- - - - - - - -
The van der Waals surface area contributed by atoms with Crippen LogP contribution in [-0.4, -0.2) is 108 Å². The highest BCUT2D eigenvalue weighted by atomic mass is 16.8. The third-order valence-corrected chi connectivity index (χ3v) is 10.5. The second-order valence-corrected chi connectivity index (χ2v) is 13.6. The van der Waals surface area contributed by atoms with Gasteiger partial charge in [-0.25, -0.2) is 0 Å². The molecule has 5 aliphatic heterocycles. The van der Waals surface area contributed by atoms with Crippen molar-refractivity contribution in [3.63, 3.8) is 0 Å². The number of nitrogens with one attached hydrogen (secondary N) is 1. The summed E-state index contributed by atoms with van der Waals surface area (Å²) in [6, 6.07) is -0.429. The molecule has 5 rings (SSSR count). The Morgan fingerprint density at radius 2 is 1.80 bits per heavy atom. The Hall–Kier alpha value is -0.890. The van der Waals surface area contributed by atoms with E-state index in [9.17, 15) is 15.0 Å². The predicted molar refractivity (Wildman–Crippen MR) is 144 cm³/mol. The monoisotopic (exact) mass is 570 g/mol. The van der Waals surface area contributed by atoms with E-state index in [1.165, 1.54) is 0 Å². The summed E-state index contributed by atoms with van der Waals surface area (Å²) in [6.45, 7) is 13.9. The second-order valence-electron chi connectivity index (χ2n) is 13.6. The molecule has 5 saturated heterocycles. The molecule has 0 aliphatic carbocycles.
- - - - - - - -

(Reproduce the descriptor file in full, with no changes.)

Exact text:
The van der Waals surface area contributed by atoms with Crippen LogP contribution in [-0.4, -0.2) is 108 Å². The highest BCUT2D eigenvalue weighted by atomic mass is 16.8. The third-order valence-corrected chi connectivity index (χ3v) is 10.5. The second-order valence-corrected chi connectivity index (χ2v) is 13.6. The van der Waals surface area contributed by atoms with Gasteiger partial charge in [-0.25, -0.2) is 0 Å². The molecule has 5 aliphatic heterocycles. The van der Waals surface area contributed by atoms with Crippen molar-refractivity contribution in [3.63, 3.8) is 0 Å². The number of nitrogens with one attached hydrogen (secondary N) is 1. The summed E-state index contributed by atoms with van der Waals surface area (Å²) in [6, 6.07) is -0.429. The molecule has 5 rings (SSSR count). The Morgan fingerprint density at radius 2 is 1.80 bits per heavy atom. The Hall–Kier alpha value is -0.890. The van der Waals surface area contributed by atoms with E-state index in [9.17, 15) is 15.0 Å². The predicted molar refractivity (Wildman–Crippen MR) is 144 cm³/mol. The monoisotopic (exact) mass is 570 g/mol. The van der Waals surface area contributed by atoms with E-state index in [1.165, 1.54) is 0 Å². The summed E-state index contributed by atoms with van der Waals surface area (Å²) in [6.45, 7) is 13.9. The second-order valence-electron chi connectivity index (χ2n) is 13.6. The molecule has 5 saturated heterocycles. The molecule has 0 aliphatic carbocycles.